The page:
I don't expect to make a new best friend in the checkout line. And it's okay if you're not delighted to see me. Really. Truth be told, I'm not always delighted to see people, in general. People are where the problems are. But for the love of all that is holy, don't treat me like I am the bane of your existence, and an idiot to boot.

No. 4: The CSR is not always right.

Now, I was not a jerk, but I have Resting Bitch Face that can look like I'm irritated if I'm not actively smiling. Generally speaking, I'm an intelligent, polite, functional adult (well... an intelligence-adjacent, well-mannered-but-sometimes-clueless, and fooling-people-most-of-the-time adult). But it's possible I'm in the midst of a gross misunderstanding. Like most people, I will take responsibility for my mistake and you can make fun of me in the break room later - probably while I'm simultaneously texting my sister to lament about what an ass I just made of myself.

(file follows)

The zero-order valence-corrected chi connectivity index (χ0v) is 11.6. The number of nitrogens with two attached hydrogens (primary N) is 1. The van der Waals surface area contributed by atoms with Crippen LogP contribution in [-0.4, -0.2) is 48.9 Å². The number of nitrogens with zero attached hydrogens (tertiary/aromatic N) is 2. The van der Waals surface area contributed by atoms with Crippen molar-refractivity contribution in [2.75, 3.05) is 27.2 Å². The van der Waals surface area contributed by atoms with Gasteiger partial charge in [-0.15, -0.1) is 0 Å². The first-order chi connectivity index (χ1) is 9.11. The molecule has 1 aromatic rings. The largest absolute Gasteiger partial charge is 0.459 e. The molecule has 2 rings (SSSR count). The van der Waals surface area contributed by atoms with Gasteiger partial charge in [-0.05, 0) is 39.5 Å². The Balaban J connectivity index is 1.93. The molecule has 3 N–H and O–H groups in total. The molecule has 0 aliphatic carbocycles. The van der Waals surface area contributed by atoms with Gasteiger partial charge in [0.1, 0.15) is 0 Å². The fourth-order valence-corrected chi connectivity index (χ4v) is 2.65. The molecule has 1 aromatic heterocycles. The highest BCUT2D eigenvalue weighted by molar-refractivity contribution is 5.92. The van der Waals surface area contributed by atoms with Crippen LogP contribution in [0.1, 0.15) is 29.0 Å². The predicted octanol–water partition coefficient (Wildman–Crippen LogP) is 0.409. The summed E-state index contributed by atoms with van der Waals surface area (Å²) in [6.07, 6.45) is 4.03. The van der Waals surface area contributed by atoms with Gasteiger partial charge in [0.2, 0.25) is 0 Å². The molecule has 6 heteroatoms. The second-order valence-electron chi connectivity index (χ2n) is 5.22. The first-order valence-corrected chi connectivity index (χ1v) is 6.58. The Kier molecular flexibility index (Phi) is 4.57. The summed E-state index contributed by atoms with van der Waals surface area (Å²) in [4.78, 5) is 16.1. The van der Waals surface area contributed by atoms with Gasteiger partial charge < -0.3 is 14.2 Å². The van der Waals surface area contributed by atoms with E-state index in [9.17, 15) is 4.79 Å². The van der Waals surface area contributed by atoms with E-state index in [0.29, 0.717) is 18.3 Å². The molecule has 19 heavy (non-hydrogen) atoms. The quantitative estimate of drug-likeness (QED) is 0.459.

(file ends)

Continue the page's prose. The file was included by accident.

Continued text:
No. 4: The customer is not always right.

The original CSR I dealt with had a clear grasp of this. The customer is not always right. Sometimes the customer is an entitled asshole. But assuming the worst about someone, being snappy, and failing to engage in basic interpersonal communication signals - like eye contact - only makes those people worse and the rest of  us hurt and confused. If you focus on the problem, and how to fix it, you can depersonalize the issue and calm down the jerk in front of you. I worked in food and beverage for many years, and I know that sometimes people are just looking for any slight - no matter how small - to get discounts or free food. But most people are good and kind and want to do the right thing and have a good experience. Don't overlook us.

The horrible people don't just make your job harder; they make EVERYONE'S jobs harder. We're all in this together. Us against the entitled assholes. Let's win this.